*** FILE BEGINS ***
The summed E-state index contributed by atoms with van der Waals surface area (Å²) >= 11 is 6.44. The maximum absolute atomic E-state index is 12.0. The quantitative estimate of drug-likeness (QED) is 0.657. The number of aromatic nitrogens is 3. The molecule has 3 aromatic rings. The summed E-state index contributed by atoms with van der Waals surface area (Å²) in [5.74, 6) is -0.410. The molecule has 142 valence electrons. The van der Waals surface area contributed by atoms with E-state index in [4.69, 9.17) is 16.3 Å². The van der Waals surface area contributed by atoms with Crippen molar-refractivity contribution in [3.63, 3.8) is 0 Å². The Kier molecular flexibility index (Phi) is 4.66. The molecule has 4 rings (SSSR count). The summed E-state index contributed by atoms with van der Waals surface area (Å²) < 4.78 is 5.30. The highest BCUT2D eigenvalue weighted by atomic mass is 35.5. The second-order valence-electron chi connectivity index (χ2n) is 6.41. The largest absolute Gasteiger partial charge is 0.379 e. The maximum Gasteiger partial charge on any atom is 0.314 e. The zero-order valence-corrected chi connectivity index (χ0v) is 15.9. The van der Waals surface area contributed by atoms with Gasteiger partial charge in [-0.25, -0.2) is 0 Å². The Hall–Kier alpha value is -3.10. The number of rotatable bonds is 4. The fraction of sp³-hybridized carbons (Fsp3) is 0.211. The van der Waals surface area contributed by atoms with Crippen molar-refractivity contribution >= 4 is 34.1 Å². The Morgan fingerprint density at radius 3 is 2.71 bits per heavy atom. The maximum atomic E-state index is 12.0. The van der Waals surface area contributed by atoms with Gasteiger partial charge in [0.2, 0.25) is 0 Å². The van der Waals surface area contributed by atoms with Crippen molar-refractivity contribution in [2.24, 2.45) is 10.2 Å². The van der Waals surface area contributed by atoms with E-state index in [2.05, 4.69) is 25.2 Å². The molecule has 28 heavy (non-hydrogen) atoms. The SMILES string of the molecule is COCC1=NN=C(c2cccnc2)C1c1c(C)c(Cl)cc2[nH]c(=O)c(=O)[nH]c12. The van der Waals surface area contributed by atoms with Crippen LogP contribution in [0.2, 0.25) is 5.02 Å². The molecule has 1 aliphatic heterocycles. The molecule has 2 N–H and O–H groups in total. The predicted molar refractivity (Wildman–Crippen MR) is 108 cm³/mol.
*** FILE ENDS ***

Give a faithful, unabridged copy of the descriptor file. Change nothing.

The summed E-state index contributed by atoms with van der Waals surface area (Å²) >= 11 is 6.44. The maximum absolute atomic E-state index is 12.0. The quantitative estimate of drug-likeness (QED) is 0.657. The number of aromatic nitrogens is 3. The molecule has 3 aromatic rings. The summed E-state index contributed by atoms with van der Waals surface area (Å²) in [5.74, 6) is -0.410. The molecule has 142 valence electrons. The van der Waals surface area contributed by atoms with E-state index in [4.69, 9.17) is 16.3 Å². The van der Waals surface area contributed by atoms with Crippen molar-refractivity contribution in [3.63, 3.8) is 0 Å². The Kier molecular flexibility index (Phi) is 4.66. The molecule has 4 rings (SSSR count). The summed E-state index contributed by atoms with van der Waals surface area (Å²) < 4.78 is 5.30. The highest BCUT2D eigenvalue weighted by atomic mass is 35.5. The second-order valence-electron chi connectivity index (χ2n) is 6.41. The largest absolute Gasteiger partial charge is 0.379 e. The maximum Gasteiger partial charge on any atom is 0.314 e. The zero-order valence-corrected chi connectivity index (χ0v) is 15.9. The van der Waals surface area contributed by atoms with Gasteiger partial charge in [-0.25, -0.2) is 0 Å². The Hall–Kier alpha value is -3.10. The number of rotatable bonds is 4. The fraction of sp³-hybridized carbons (Fsp3) is 0.211. The van der Waals surface area contributed by atoms with Crippen molar-refractivity contribution >= 4 is 34.1 Å². The Morgan fingerprint density at radius 3 is 2.71 bits per heavy atom. The maximum atomic E-state index is 12.0. The van der Waals surface area contributed by atoms with Gasteiger partial charge in [0.2, 0.25) is 0 Å². The van der Waals surface area contributed by atoms with Crippen molar-refractivity contribution in [2.24, 2.45) is 10.2 Å². The van der Waals surface area contributed by atoms with E-state index in [2.05, 4.69) is 25.2 Å². The molecule has 28 heavy (non-hydrogen) atoms. The SMILES string of the molecule is COCC1=NN=C(c2cccnc2)C1c1c(C)c(Cl)cc2[nH]c(=O)c(=O)[nH]c12. The van der Waals surface area contributed by atoms with Crippen LogP contribution in [0.2, 0.25) is 5.02 Å². The molecule has 1 aliphatic heterocycles. The molecule has 2 N–H and O–H groups in total. The predicted molar refractivity (Wildman–Crippen MR) is 108 cm³/mol.